It was one of those moments that aren't supposed to happen, but they do happen. In the Woodward family's home in Bristol, England, one day the window was opened a little. It was ajar, but the apartment cat, Oreo, a tiny black-and-white kitty barely a year old, managed to open the gap wider so she could climb out onto the ledge. But the animal was neither used to the concept of "outside" nor to the height. It crashed and fell more than 15 meters from the fourth floor.
At first the family could not explain where the cat was. The Evening Standard newspaper reports that the mother, Melanie Woodward, missed Oreo first, as the animal used to come into the bedroom in the morning and wake up the parents. Melanie searched the whole apartment, the family helped her. But nowhere a trace of Oreo. Then someone noticed that the window wasn't closed properly - and downstairs lay the poor cat in the garden.
As Melanie and her husband rushed downstairs, it quickly became clear that Oreo needed urgent veterinary attention because he had been badly injured. The problem: The Woodward family was not doing well financially. Mother Melanie was seriously ill and her husband had to look after her all day. Ever since inflation and the energy crisis drove up everyday expenses, parents would have skipped meals time and time again so that the children could be well taken care of and Oreo the cat could be fed. And even now it was clear: the animal must be helped, no matter what the cost.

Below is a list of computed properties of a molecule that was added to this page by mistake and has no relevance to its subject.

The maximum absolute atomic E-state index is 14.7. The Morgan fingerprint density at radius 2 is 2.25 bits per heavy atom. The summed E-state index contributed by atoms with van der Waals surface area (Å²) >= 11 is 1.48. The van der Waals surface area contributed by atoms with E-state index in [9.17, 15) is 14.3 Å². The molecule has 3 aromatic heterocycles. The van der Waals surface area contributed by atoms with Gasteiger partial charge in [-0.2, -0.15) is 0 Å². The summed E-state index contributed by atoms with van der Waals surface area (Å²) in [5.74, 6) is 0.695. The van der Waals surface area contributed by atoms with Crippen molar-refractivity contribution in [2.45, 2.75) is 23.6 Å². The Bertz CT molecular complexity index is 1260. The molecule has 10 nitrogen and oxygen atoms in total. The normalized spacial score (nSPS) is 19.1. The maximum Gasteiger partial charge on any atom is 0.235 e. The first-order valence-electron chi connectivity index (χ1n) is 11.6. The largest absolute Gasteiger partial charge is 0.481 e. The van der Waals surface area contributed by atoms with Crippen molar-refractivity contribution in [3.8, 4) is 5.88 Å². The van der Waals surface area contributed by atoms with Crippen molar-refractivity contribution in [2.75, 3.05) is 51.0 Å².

The family took the injured cat to a nearby animal hospital. And there they got wonderful news: In cases like this, the association PDSA ("People's Dispensary for Sick Animals", in German roughly: Volksapotheke für icke Animals) would cover the costs for the treatment, since the Woodwards simply didn't have the money for it . So Oreo could get the treatment she needed.
And that was urgently needed, because the little animal had been badly injured. Several bones in his legs were broken. And a cast didn't seem to be enough: "After two weeks of observation, we decided to operate on her because her fractures would not heal as we had hoped. We performed a very complex operation to restore her legs and stabilized her bones with metal plates." The effort was worth it: Oreo was soon able to move well again. The doctors are certain: With loving care from the family, she will make a full recovery.
Sources: "Evening Standard", PDSA